One of Konami's lesser-known Famicom gems, Bio Miracle Bokutte Upa stars the eponymous Upa, an energetic baby who is apparently really intelligent and the prince of a magical kingdom. Perhaps Upa's uncanny ability to rule a kingdom accounts for the bizarre moniker of “Bio Miracle” (Bokutte is a first-person indicator roughly meaning “I am”). One day, Upa receives a magical rattle bestowed upon him by a fairy he let loose when he broke an urn. Unfortunately, this urn also contained the goat demon Zai, who absorbs the souls of all adults in the land and kidnaps many other babies. The adorable infant must free the babies and clobber Zai, and the only way he can do this is to bonk enemies with the magic rattle, causing them to inflate and float diagonally upward where they can be used as platforms before exploding. Upa can also jump into them to bounce them around and use them as weapons to smack into other enemies. Depending on how Upa jumps into the enemies from below, they can bounce vertically, horizontally, or diagonally, but they can rebound and hit Upa if misused. Using enemies to your advantage is the main source of innovation, as you need to make platforms out of them to reach higher elevations. If you let these enemies go for a few seconds, they burst and become useless to you, so standing on them for too long is ill-advised, particularly when hanging over a bottomless pit.
Upa travels through seven worlds, each with three levels: A sugary candy land (the second level involves Upa digging through giant cakes), a healthy vegetable world, the requisite ice stage, a crazy technological setting made of computer chips and motherboards, a school world make of pencils and rulers, a gauntlet of cheese and dairy products, and an imposing Lego fortress where Zai awaits. It is somewhat lengthy at twenty-one overall levels, but most of them are fairly short, though some of them can be challenging. BMBU is not Konami's toughest ever game, but it gets pretty rough despite the adorable setting; a noticeable difficulty spike occurs in world four, the aforementioned computer stage in which your gravity is involuntarily reversed. The final world is especially punishing, starting with a massive freefall full of spikes that require a bit of trial and error and ending with several segments that demand mastery of transforming enemies into platforms. Enemies themselves get trickier in later levels, as while you mostly start with slow moving pigs and bean-shaped red guys, you will eventually meet winged pencil bombers, birds which fly in warp-speed arcs, walking spiked bombs which are invincible until they explode, and unquestionably the weirdest of them all, tiny flying elephants that pelt you with rice balls.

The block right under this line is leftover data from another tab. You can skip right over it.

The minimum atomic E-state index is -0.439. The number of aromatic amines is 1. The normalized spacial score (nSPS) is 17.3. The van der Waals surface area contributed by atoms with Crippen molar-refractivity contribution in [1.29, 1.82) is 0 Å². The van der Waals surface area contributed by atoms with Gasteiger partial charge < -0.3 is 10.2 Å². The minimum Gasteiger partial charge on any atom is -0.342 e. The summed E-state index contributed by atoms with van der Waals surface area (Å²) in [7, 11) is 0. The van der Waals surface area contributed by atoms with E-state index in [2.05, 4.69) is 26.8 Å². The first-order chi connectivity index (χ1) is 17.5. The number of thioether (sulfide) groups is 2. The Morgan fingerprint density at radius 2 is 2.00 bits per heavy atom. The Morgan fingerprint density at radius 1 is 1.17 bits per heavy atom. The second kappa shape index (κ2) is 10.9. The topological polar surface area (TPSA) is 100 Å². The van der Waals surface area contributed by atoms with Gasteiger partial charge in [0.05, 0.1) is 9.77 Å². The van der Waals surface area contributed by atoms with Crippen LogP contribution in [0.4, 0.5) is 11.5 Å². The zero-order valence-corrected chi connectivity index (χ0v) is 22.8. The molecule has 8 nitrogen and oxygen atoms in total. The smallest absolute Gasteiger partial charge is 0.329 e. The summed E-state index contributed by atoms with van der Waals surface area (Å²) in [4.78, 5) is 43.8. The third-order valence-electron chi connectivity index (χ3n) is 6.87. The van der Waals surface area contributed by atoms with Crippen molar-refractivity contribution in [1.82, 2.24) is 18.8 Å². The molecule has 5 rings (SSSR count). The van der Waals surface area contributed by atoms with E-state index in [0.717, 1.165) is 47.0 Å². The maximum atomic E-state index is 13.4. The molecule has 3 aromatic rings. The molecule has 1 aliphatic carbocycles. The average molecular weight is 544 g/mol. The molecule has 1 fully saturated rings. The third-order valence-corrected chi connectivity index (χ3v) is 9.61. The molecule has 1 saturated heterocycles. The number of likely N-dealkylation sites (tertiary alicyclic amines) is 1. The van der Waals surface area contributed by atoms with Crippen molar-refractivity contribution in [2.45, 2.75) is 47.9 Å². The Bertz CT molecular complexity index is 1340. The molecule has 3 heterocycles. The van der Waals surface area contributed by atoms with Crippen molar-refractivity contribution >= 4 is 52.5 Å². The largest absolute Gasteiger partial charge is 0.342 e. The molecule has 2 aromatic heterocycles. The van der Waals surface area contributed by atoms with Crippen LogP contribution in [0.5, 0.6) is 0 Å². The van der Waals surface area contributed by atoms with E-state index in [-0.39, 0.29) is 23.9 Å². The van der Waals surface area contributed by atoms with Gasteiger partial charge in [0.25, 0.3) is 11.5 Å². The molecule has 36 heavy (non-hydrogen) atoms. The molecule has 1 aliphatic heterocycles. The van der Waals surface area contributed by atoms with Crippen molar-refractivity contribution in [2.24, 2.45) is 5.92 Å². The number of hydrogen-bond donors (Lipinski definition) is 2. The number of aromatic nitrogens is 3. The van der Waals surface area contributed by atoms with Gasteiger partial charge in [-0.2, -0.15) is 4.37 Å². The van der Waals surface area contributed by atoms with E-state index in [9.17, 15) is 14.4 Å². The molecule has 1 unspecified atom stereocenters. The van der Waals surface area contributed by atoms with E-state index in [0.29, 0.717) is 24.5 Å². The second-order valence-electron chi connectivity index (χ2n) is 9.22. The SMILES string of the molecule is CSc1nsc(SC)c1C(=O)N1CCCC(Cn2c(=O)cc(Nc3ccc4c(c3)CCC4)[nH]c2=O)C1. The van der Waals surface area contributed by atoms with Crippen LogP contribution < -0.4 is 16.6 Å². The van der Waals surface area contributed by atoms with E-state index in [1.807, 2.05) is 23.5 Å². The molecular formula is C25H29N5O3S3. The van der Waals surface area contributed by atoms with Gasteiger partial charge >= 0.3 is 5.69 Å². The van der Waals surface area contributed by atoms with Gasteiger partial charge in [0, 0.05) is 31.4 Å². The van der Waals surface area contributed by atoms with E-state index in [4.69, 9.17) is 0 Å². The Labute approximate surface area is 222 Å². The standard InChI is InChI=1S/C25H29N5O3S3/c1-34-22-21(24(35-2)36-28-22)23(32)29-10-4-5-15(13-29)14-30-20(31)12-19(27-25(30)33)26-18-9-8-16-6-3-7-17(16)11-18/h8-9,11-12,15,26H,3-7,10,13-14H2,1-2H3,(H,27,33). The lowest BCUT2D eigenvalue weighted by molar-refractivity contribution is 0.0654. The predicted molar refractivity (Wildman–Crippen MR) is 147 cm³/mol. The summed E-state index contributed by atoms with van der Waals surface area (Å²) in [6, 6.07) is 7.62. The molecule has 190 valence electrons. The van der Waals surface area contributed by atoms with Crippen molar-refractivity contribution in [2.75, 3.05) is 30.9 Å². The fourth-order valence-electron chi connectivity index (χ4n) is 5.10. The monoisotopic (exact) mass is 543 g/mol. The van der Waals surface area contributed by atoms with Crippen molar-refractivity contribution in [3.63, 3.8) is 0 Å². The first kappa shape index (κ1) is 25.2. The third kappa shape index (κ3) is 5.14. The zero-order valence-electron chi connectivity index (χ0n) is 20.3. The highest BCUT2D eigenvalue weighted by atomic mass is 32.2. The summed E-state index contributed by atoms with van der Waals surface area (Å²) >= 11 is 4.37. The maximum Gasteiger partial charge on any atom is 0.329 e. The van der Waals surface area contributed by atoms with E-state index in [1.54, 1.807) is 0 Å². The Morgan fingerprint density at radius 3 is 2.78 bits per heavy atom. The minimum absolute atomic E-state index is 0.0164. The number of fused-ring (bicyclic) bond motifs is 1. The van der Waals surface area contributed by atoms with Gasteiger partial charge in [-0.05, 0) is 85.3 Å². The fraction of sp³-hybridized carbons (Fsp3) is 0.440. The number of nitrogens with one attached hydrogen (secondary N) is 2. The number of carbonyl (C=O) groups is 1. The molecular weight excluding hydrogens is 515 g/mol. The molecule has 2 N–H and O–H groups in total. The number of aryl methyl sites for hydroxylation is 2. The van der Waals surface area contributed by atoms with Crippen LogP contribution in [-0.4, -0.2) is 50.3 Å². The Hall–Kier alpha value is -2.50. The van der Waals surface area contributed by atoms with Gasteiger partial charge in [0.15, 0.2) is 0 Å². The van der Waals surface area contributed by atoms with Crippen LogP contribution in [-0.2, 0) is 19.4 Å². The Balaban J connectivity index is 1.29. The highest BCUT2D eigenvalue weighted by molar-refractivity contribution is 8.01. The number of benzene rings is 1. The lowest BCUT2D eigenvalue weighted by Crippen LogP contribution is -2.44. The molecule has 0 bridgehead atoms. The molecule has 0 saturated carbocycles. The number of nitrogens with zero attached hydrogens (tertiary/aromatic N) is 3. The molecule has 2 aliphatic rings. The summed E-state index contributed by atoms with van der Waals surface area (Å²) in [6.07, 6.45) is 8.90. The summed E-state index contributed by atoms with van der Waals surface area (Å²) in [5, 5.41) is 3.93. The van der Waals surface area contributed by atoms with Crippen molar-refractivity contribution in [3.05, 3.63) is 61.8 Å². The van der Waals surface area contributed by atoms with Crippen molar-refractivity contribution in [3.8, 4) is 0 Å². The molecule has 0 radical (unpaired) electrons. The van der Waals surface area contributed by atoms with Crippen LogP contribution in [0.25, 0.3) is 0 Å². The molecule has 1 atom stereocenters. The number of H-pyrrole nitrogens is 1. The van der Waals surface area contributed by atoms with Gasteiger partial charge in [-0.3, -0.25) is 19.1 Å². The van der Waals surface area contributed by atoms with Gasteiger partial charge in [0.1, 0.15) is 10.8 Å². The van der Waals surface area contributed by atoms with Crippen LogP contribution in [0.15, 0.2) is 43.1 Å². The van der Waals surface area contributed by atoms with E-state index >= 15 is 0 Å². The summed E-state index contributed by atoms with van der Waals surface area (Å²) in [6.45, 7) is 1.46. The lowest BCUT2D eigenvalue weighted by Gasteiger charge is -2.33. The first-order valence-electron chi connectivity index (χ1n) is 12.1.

Some bosses can be tricky to deal with, as they can only be damaged with inflated minions and often require diagonal bank shots to hit. You mostly fight large pigs at the end of stages that spit smaller pigs at you, but they become increasingly difficult due to their placement in the boss room, often requiring some skillful bank shots to hit them. A few different bosses pop up every now and again, such as a large snake that spits fire as smaller snakes rush you, and a red top-hat clad walrus that keeps sliding across the screen. Other stages end with no bosses, which is slightly less common than facing a pig boss at the end. It can be tough to survive with Upa's short attack range considering that he only takes two hearts worth of damage, but there are some power-ups to curb the difficulty. Upa's main source of health recovery is milk in either slim bottles which restore one heart or big bottle which restores it all. He can also extend his lifebar by grabbing a heart which also restores all health; he can amass five life hearts in total, though he goes back to two if he loses all lives and continues (in addition to having to start at the first level of each world). However, he goes back to two hearts after he clears a world, so you have to re-earn your life bar even if you do well.